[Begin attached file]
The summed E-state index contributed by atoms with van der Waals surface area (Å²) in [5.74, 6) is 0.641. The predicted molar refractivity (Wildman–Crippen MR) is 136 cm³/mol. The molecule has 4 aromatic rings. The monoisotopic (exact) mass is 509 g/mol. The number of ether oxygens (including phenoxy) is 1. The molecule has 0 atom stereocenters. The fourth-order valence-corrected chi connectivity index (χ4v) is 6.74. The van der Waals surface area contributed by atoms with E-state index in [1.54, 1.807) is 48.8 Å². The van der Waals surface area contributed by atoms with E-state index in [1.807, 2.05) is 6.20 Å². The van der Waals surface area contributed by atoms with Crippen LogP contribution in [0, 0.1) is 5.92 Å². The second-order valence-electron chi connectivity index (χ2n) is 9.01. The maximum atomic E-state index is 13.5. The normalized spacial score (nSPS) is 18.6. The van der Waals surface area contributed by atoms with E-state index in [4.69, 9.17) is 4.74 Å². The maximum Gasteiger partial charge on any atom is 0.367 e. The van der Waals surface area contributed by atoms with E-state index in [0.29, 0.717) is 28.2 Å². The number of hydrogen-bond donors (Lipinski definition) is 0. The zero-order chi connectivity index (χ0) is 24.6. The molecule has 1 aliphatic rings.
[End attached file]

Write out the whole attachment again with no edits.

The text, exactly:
The summed E-state index contributed by atoms with van der Waals surface area (Å²) in [5.74, 6) is 0.641. The predicted molar refractivity (Wildman–Crippen MR) is 136 cm³/mol. The molecule has 4 aromatic rings. The monoisotopic (exact) mass is 509 g/mol. The number of ether oxygens (including phenoxy) is 1. The molecule has 0 atom stereocenters. The fourth-order valence-corrected chi connectivity index (χ4v) is 6.74. The van der Waals surface area contributed by atoms with E-state index in [1.54, 1.807) is 48.8 Å². The van der Waals surface area contributed by atoms with E-state index in [1.807, 2.05) is 6.20 Å². The van der Waals surface area contributed by atoms with Crippen LogP contribution in [0, 0.1) is 5.92 Å². The second-order valence-electron chi connectivity index (χ2n) is 9.01. The maximum atomic E-state index is 13.5. The normalized spacial score (nSPS) is 18.6. The van der Waals surface area contributed by atoms with E-state index in [4.69, 9.17) is 4.74 Å². The maximum Gasteiger partial charge on any atom is 0.367 e. The van der Waals surface area contributed by atoms with E-state index in [0.29, 0.717) is 28.2 Å². The number of hydrogen-bond donors (Lipinski definition) is 0. The zero-order chi connectivity index (χ0) is 24.6. The molecule has 1 aliphatic rings.